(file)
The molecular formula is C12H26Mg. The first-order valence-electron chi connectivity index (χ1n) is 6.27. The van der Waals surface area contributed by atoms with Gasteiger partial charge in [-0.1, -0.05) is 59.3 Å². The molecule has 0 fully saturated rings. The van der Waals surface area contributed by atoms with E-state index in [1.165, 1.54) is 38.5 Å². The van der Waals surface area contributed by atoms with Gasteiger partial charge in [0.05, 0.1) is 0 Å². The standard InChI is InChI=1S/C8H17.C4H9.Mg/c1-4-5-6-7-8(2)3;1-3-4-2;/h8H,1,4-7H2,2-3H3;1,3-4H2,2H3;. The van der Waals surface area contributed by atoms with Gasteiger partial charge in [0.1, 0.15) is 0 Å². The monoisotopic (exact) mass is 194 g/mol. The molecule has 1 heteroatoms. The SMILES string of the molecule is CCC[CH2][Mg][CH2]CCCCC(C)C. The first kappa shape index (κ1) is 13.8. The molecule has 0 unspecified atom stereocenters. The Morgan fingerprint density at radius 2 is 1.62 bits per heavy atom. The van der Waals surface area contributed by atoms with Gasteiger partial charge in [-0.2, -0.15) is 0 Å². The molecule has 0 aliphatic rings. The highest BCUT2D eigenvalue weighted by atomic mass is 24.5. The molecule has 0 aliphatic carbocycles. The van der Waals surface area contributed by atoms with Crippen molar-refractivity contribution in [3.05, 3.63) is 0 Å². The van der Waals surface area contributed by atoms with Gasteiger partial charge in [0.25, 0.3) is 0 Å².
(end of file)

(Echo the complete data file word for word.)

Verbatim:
The molecular formula is C12H26Mg. The first-order valence-electron chi connectivity index (χ1n) is 6.27. The van der Waals surface area contributed by atoms with Gasteiger partial charge in [-0.1, -0.05) is 59.3 Å². The molecule has 0 fully saturated rings. The van der Waals surface area contributed by atoms with E-state index in [1.165, 1.54) is 38.5 Å². The van der Waals surface area contributed by atoms with Gasteiger partial charge in [0.05, 0.1) is 0 Å². The standard InChI is InChI=1S/C8H17.C4H9.Mg/c1-4-5-6-7-8(2)3;1-3-4-2;/h8H,1,4-7H2,2-3H3;1,3-4H2,2H3;. The van der Waals surface area contributed by atoms with Gasteiger partial charge in [0.1, 0.15) is 0 Å². The monoisotopic (exact) mass is 194 g/mol. The molecule has 1 heteroatoms. The SMILES string of the molecule is CCC[CH2][Mg][CH2]CCCCC(C)C. The first kappa shape index (κ1) is 13.8. The molecule has 0 unspecified atom stereocenters. The Morgan fingerprint density at radius 2 is 1.62 bits per heavy atom. The van der Waals surface area contributed by atoms with Gasteiger partial charge in [-0.2, -0.15) is 0 Å². The molecule has 0 aliphatic rings. The highest BCUT2D eigenvalue weighted by atomic mass is 24.5. The molecule has 0 aliphatic carbocycles. The van der Waals surface area contributed by atoms with Crippen molar-refractivity contribution in [3.05, 3.63) is 0 Å². The van der Waals surface area contributed by atoms with Gasteiger partial charge in [0.25, 0.3) is 0 Å².